After several years of waiting for “my” URL to become available, I was finally able to secure it 🙂 I’ve kept it simple (spending all my time with DataFox and my family)
Check it out here: MikeDorsey.com
Ever wondered what’s in a twinkie? Wondered how they produce that wonderful food called ‘Cheeto’?
Well, I recently began listening to a shocking book about the food we eat and it’s uncomfortably monoculture origins. The Omnivore’s Dilemma traces the life of commodity corn and the crazy ways in which it finds it’s way into food.
I never really thought about it, but here’s basically what I got from the first section of the book. We take Petroleum & turn it into Ammonium Nitrate (chemical fertilizer). Then, we put this on large monoculture farms to produce corn that is not edible by humans, but rather, commodity corn. We then turn this corn into (a) feed for cattle, a species that is not predisposed to survive on grains, but rather, needs grass. Thus, we have to give pharmaceuticals to the cows to keep them alive long enough to fatten them up. They produce all kinds of methane and other gross stuff while living a sad life in the feedlot, and producing the delicious meats that I love so much.
Or, (b), we turn that corn back into ethanol.
Or, (c), we turn the corn into High Fructose Corn Syrup, Xanthan Gum, Corn Starch, and all sorts of other items you read on the back of your Twinkie label and some 50% of the food in the average supermarket. Pollan even details the outrageously high % of corn that makes up an average McDonalds meal, etc (something like 30% into your French Fries! (corn oil), >50% into your Chicken McNugget…corn even goes into the Salad Dressing & Milkshake (HFCS), the burger (poor, poor cows), the ketchup and mayo, etc. I used figure that french fries come from potatoes – which IS true – but I never really thought I was getting my daily dose of corn in them as well. I also used to buy cans of corn, because I thought it was a healthy vegetable. Nevermind that!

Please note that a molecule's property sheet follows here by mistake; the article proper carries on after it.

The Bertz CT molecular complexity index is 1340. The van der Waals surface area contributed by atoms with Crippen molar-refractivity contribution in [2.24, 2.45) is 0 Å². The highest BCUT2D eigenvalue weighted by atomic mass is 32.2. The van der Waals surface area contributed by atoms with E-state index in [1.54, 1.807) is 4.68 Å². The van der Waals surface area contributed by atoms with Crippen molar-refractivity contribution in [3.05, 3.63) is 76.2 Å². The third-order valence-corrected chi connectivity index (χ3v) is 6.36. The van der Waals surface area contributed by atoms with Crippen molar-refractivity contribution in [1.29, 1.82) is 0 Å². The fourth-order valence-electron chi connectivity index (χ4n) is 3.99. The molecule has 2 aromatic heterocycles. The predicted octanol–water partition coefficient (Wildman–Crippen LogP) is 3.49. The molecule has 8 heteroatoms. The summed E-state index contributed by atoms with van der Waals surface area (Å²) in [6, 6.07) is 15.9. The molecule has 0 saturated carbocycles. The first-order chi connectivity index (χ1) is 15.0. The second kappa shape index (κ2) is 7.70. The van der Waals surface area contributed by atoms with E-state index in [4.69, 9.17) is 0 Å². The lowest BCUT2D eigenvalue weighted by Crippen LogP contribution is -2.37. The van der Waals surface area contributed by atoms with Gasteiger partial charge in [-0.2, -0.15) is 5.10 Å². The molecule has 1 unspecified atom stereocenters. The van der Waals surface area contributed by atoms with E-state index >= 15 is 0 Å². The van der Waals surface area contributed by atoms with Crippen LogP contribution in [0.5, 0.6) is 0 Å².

I’m no production efficiency guru or anything, but it sure does seem backwards to take oil and pump it into our food system, only to produce an oil substitute and less healthy foods. Then again, I love those foods. So does the generation of children in N. America that are developing early onset diabetes and are likely to be the first generation to actually have a shorter lifespan than their parents. Health care system, you reading this book?
Anyways, it’s an important, seminal work on the evolution of food in the developed world and gives a plain-english yet scientific explanation of what’s going on with our food. Check it out…
It’s mostly just scientists and climatologists.
So lots of people have come around on this ‘global warming’ and ‘climate change’ thing. Very good development, indeed. Is it too late to apologize for kyoto et al? Well, as the gas pumps illustrate, the sweet crude is now up over 130 buck$. Ouch. And still climbing? Will it ever stop?
Why is this happening? Well, as legendary OK/TX oil & natural gas man T. Boone Pickens describes in the video below, it’s quite simple.
The cost/barrel is rising because demand for oil is now greater than supply. Crazy right?
Sounds like a joke. But, Pickens explains, we’re no longer in a situation where OPEC is manipulating production, but rather, the global demand for oil has now recently outpaced production capacity. See the video here????????.
Well, to see more about that there oil production capacity, check out the graph below. As you can see, the experts predict that we are about to reach the world production peak and then start falling. This is serious stuff! Notice that not long ago, the US produced over 1/2 the world’s petroleum. Yikes. Unfortunately, the global production curve is heading in the same direction that the US production curve followed some years ago.
Let’s see. What might happen at that point? Well, world supply is expected to actually start decreasing and here we’ve got a 6+ billion world population headed north of 9 billion…3 billion of them all looking to go from relatively impoverished to developed/industrialized nations. Less oil, more people, higher rate of consumption per capita…well, you get the idea.
How bout getting after ‘dem there renewables, eh? Wind turbine, anyone? Electric cars? Policy makers who can push forward a real energy policy that focuses on driving forward higher efficiency vehicles, construction standards, and alternate forms of transportation?
Anyone up for more aggressive subsidies for scientific research on (1) wind power (2) solar power (3) batteries and other means to save/transport power (4) electric vehicles.
Update: Some good news in the graph to the left. Vehicle miles on highways in US. Notice the flattening? Sweetness! (Img S0urce).